When most incoming freshmen sign up for their first semester, they automatically tack the expenses of on-campus housing and dining onto the already hefty tuition costs.
Living in the dorms, going to the dining centers with friends, and spending time on campus are parts of the college experience, right?
For many, living in the dorms and getting a campus meal plan are great ideas, especially if their parents are paying for their university venture. It’s easier to get accustomed to campus layout and find friends if you spend the majority of your time with underclassmen.
However, it becomes quickly obvious that no matter how convenient the UDCC, Seasons, or Conversations may be, they are anything but cost-effective.
In a perfect world, we’d all be eating three healthy meals a day, but realistically, it seems that most students with campus meal plans eat maybe two full meals a day, supplemented by Dining Dollar purchases.
Iowa State apparently agrees with that thinking, as the default meal option choice is the “Gold” plan, with an average of 14 meals per week. This option also comes with $200 in Dining Dollars. The annual rate for this meal plan runs at about $3,628, and averages to approximately $7.18 per meal. As a point of reference: a student could get a decent meal from Subway or Panda Express at the MU (for approximately $6.50) three times a day and still be saving money.
Now, $7.18 per meal is not an extravagantly high price, but it’s much higher than what an individual could pay per meal if they make their own meals at home. Living in an apartment, I spend approximately $150 per month on groceries, which equates to $1,800 a year. That’s almost exactly half of what the Gold meal plan costs. Additionally, when you’re buying your own groceries, selection and frugality are under your control; if you have time to bargain-hunt and cut coupons, you can save even more money.
The Gold plan isn’t even the most expensive of the options available. The least cost-effective meal plan runs at about $9.23 per meal, and meal blocks average out to between $9.33 and $9.64 per meal.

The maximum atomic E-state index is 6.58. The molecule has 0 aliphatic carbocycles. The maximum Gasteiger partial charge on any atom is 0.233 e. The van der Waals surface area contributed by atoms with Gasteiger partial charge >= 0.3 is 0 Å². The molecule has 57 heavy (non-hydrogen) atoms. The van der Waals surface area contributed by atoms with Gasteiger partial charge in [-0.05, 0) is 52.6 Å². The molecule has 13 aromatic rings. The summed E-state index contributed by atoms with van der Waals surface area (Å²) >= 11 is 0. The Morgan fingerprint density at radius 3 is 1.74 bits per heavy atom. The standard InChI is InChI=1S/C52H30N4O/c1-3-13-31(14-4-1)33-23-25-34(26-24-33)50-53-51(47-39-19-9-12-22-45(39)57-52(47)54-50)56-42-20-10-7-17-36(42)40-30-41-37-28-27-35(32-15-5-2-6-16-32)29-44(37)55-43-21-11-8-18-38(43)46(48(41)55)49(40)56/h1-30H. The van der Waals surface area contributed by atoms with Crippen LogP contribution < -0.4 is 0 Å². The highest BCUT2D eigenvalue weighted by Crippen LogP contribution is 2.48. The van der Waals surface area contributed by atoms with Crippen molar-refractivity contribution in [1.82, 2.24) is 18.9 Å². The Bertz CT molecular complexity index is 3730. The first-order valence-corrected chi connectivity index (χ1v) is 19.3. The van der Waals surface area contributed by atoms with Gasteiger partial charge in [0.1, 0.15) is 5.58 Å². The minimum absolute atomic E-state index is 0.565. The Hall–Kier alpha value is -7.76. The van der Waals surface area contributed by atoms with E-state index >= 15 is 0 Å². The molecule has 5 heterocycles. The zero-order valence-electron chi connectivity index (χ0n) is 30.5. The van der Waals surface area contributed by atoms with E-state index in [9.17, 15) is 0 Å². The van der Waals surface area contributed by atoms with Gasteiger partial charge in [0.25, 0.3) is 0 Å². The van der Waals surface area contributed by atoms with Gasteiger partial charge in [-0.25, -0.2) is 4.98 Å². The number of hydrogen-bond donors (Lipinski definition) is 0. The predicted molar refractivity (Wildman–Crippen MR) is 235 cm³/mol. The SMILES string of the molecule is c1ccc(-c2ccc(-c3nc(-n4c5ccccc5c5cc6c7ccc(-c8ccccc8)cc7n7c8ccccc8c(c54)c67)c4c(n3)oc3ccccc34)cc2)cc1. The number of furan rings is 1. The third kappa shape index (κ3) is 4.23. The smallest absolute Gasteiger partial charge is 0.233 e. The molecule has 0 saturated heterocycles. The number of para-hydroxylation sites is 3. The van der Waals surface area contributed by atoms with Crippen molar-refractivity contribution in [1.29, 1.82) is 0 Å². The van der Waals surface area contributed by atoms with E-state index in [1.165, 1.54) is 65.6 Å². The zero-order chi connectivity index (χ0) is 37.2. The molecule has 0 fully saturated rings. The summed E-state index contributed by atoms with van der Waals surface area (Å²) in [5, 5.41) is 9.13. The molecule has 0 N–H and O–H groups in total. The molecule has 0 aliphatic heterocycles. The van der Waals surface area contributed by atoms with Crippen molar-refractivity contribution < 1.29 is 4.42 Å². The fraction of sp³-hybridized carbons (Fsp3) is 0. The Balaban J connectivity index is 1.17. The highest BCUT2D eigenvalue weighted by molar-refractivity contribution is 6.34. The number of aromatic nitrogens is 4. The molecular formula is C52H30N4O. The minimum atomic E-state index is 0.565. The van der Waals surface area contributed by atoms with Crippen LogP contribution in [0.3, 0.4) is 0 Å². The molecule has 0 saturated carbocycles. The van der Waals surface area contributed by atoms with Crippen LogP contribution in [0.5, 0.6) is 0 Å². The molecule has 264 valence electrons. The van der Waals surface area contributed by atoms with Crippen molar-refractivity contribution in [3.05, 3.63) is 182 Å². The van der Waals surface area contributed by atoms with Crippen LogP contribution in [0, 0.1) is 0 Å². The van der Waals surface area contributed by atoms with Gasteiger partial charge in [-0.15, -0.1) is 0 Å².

For students who live in dorms, cooking meals at home isn’t really an option. But rather than conceding to overpriced meal plans, they should simply get out of the dorms. No amount of convenience can excuse the nearly $2,000 saved.
So, why are on-campus meal plans so expensive? The justification is that the three major dining centers on campus are buffet style, offering all-you-can-eat selection. When you realize that, then the $7.18 per meal price tag doesn’t seem so bad. Most buffet restaurants are more than $10.
As buffets go, the dining centers are a bargain. But do we really need dining centers to be all-you-can-eat? I know that I would be willing to pay less for a more reasonable amount of food. Meal packages like those that can be purchased at Clyde’s or Hawthorne, with a main dish and a few sides, could be much better, both in cost and in health.
Entering a dining center and having an unlimited array of food set out before you can lead to poor nutritional decisions. That infamous “Freshman 15” can probably be partially attributed to the buffet-style dining centers. When you take the price into account, you might even feel the need to get the most out of your money, going back for second, third, or fourth plates.
There’s nothing wrong with pigging out every once in a while, but having all-you-can-eat meals every day is completely unnecessary.
However, it’s probably unrealistic to expect the university to change the policies and business models behind their dining centers. Instead, more people simply need to realize how big of a rip-off the on-campus meal options really are.
Think about having an extra $1,800 in your pocket each year. The money you save by not having a campus meal plan could take a huge chunk out of tuition or living expenses, and who doesn’t want to graduate debt-free?
Even if customs like residence halls and dining centers seem like “tradition,” they aren’t worth paying that much for. Being a responsible adult (as we all fancied ourselves when we graduated high school) includes making smart financial decisions. Cooking meals at home and managing your own groceries can be the first, and maybe best, of them.